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Making Up Their Own Show

by Dan Cross


The late, great, avant-garde rock band, The Talking Heads, have a song called, “Found a Job” about a couple, Bob and Judy.  The two sit around unhappily watching television, fighting over little things, and complaining about how nothing good is ever on. So they decide to start making their own shows.  It turns out to be a brilliant idea:


Judy’s in the bedroom/inventing situations

Bob is on the street today/scouting up locations

They’ve enlisted all their families/they’ve enlisted all their friends

It helped save their relationship/and made it work again


AlexThat’s exactly what a large and enthusiast group of people are doing in Fairview Heights and O’Fallon, Illinois—making their own TV show.  Called “Demi’s in Chains,” the idea sprang from a dream that came one night to director Nicholas Alsup.  “I walked into this room and saw a woman there in chains.  I thought, ‘Oh man, I have to free her!’ But then this man came up and held out his hand and blasted energy out through his hand at me.  When I woke up, I thought, ‘Man, that would make a good screenplay.  I have to write that!’  So I did.”


Alsup recruited co-writer Jay Landis and together they crafted a script for a TV pilot.
Fast forward eight months or so, to a recent Saturday afternoon in the woods not far from The Bliss of EvilScott/Troy Road in O’Fallon, Illinois.  Twenty five people are spending a gorgeous Saturday afternoon in September having black make-up and gruesome latex wounds applied to their skin; people are wrangling props (torches, a fire pit, a thick ancient book, and, of course, chains); no fewer than three make-up artists work on different actors, while Assistant Director/Sound Guy John Paul Wood sets up his audio equipment and Cinematographer Alex White readies his camera.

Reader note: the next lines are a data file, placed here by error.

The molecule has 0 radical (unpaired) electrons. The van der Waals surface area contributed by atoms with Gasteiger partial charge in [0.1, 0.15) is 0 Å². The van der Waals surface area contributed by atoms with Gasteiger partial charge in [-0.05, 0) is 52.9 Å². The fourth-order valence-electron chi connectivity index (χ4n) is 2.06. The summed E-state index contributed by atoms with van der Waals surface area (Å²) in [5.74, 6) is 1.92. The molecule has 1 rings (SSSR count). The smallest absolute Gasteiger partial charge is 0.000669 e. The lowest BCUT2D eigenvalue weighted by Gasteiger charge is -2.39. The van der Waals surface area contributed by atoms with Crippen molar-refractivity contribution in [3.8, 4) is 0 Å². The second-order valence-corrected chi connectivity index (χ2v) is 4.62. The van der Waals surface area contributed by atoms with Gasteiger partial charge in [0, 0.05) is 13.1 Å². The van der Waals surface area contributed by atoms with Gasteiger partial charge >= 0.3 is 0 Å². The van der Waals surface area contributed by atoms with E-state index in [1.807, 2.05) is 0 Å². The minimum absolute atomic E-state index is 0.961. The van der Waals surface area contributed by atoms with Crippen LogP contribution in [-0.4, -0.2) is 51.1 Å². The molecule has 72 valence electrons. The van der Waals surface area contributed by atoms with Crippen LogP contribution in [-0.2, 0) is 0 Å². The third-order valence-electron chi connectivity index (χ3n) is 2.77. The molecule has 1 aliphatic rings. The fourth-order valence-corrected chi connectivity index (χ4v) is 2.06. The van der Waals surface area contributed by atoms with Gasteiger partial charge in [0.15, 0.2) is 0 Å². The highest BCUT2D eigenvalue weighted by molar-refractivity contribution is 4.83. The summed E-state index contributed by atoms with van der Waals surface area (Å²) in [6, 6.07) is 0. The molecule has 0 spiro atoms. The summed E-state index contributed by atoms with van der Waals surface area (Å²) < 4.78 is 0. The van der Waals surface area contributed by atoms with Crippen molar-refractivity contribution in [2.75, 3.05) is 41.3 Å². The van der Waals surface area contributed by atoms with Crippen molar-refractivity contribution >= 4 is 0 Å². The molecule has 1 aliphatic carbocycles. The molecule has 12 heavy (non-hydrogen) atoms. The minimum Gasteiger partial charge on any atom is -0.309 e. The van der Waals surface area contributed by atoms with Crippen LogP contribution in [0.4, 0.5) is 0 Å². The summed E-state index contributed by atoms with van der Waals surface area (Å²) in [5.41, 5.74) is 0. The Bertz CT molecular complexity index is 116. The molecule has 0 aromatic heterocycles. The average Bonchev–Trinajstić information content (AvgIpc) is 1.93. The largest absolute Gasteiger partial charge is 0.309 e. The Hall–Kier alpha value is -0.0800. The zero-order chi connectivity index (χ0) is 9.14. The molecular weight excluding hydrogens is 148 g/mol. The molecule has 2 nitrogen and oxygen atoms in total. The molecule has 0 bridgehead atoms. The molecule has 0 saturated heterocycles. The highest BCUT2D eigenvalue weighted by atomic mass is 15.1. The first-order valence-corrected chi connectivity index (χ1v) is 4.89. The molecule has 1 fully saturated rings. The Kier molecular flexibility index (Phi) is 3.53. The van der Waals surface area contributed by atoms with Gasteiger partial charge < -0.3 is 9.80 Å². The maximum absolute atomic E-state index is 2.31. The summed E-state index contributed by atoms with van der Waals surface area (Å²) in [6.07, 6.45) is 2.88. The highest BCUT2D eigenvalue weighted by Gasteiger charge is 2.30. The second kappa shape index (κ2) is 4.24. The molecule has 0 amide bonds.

Alsup trots from one part of the location to another, letting everyone know what to expect.  “Some of you might have to wrestle in the mud for the fight scene.  Who is okay with that?”  Almost all the extras, a dozen guys in their late teens/early 20’s in identical 1Jade CUblack T-shirts, raise their hands.  “Okay, cool.”  And that is the kind of spirit that characterizes the whole day’s shoot.  Everyone seems willing to do anything.


I asked Alsup about the amazing esprit-de corps.  “I’m never against new ideas.  Anyone can suggest something to me, and while we may not actually use it, I usually say, ‘Let’s give it a try!’ I may be assertive at times, but I never say, ‘No! This is the way it has to be!’”


The enthusiasm is definitely contagious.  Even though the sun is dropping fast and the hurry-up-and-wait time drags on, everyone on the set seems happy to be there, and confident in the quality of the project they are creating together.


Making Up JadeJust like the couple in the song did, Alsup recruited friends and family for the show.  Looking over the list of cast and crew, one thing that jumps out at you is the number of repeated surnames: Two people are named Pryor, two named Gray, two named Ray, and no fewer than five people share the last name Cluck: David, Chris, Luke, Zack, and Deb.